Doctor might lose medical license for prescribing pot cookies to a kindergartner for temper tantrums

William S. Eidelman, a Los Angeles doctor, is battling with the Medical Board of California over the revocation of his license, for prescribing a boy medical marijuana. (Photo: Getty Images)
William S. Eidelman, a Los Angeles doctor, is battling with the Medical Board of California over the revocation of his license, for prescribing a boy medical marijuana. (Photo: Getty Images)

A California doctor is contesting the revocation of his medical license by the state medical board, after improperly diagnosing a child with attention-deficit and bipolar disorders, then prescribing him marijuana cookies to treat his temper tantrums.

According to a proposed decision by the Medical Board of California first reported by the Los Angeles Times, William S. Eidelman’s license was to be revoked on Jan. 4, but a judge ordered a temporary stay on the revocation, allowing him to continue treating patients, excluding minors (Eidelman also cannot prescribe marijuana to adults without obtaining their medical histories and performing an examination). A hearing for Eidelman has been scheduled for March 12.

I expect to win the appeal,” Eidelman, 69, who specializes in natural medicine and cannabis treatment, told Yahoo Lifestyle.

However, a spokesperson for the medical board told Yahoo Lifestyle that Eidelman’s medical license has been revoked. “The Medical Board of California has not seen a court order, signed by a judge, indicating that the revocation was stayed. Accordingly, Eidelman’s license is currently revoked.” (On the board’s website, Eidelman’s license is listed as “revoked“).

The spokesperson added that the issue was “more of a paperwork omission,” saying, “The Medical Board has yet to see the court order signed by a judge that could stay the revocation.”

The case involves a patient of Eidelman’s, who brought his son, then 5, to the doctor’s Hollywood office for “uncontrollable behavior and temper tantrums,” seeking a medical marijuana prescription.

California’s Compassionate Use Act,” passed in 1996, ensures that “Seriously ill Californians have the right to obtain and use marijuana for medical purposes where that medical use is deemed appropriate and has been recommended by a physician who has determined that the person’s health would benefit from the use of marijuana in the treatment of cancer, anorexia, AIDS, chronic pain, spasticity, glaucoma, arthritis, migraine, or any other illness for which marijuana provides relief.” 

Eidelman had been prescribing the treatment to the father and his other child, for reported diagnoses of attention deficit hyperactivity disorder (ADHD) and bipolar disorder (although the board’s decision states that the father admitted that his bipolar diagnosis is not accurate).

After a 20- to 30-minute assessment during which the boy “was normal appearing,” Eidelman ruled that the boy had a “probable combination” of the two conditions and recommended that the child be fed “small quantities of cannabis in cookies.”

The father began feeding his son a pot cookie in the morning and noted an improvement in his son’s behavior. However, when he asked the school nurse to administer an afternoon cookie, she reported it to officials, who in turn, called child protective services and the police.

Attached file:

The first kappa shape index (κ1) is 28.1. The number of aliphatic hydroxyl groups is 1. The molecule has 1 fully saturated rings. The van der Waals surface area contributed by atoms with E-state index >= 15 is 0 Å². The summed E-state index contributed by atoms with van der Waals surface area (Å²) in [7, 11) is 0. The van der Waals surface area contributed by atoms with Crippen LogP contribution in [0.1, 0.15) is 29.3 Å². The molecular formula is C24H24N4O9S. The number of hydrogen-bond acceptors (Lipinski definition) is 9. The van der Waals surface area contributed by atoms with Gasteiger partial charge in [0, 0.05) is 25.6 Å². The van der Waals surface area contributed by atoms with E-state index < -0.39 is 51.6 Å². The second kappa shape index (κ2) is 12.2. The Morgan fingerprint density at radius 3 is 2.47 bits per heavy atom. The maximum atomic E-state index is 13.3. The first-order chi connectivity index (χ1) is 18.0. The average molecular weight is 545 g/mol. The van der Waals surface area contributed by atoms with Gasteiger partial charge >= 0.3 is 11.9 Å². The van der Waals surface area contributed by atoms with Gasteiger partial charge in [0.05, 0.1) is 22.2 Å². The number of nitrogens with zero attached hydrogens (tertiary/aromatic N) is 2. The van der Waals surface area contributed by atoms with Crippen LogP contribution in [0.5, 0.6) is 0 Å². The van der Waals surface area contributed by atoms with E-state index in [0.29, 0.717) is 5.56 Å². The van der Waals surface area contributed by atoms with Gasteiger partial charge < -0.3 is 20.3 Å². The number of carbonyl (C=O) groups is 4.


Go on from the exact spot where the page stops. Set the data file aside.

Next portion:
The board said Eidelman acted in “gross negligence, repeated negligent acts and demonstrated incompetence and general unprofessional conduct in his diagnosis and his cannabis recommendation.”

Eidelman admitted in the board’s decision that he did not reach out to the school to learn more about the boy’s behavior, seek out the boy’s medical records or refer him to a pediatrician or pediatric psychiatrist.

The decision reported that: “Being ‘agitated’ and ‘having trouble sitting still’ hint at ADHD but could simply hint at a preschooler not happy to have driven many miles to a doctor’s appointment.” The family lives 90 miles from Eidelman’s office. The document later read, “It is clear from his interview with the Board that [Eidelman] had not even a basic understanding of the diagnostic criteria for either ADHD or Bipolar Disorder…”

As the Los Angeles Times reported, prescribing medical marijuana was not the issue cited for the revocation of the license. One expert quoted in the decision argued that pot has been recommended for children suffering from seizures, as well as mood and behavioral disorders. Eidelman was faulted for misdiagnosing two conditions that the boy does not suffer from.

The board also considered Eidelman’s disciplinary history of prescribing marijuana in the early 2000s to four undercover detectives who did not suffer from serious medical conditions, without examining them.

On his website, Eidelman asks his patients to defend him to the board.

“The Administrative Law Judge, who ordered the revocation, ruled I had made the wrong diagnosis on a child to whom I issued the cannabis recommendation, and felt that was enough basis to revoke my license to protect the public,” he wrote. “I believe I will win on appeal, for a long list of reasons.  One main reason is that the child was given an updated version of the same diagnosis one and a half years after our last visit.  Even the Board’s expert agreed that proves I got the diagnosis right.”

He invited patients to write letters to the medical board explaining how he has successfully treated them, with or without marijuana.

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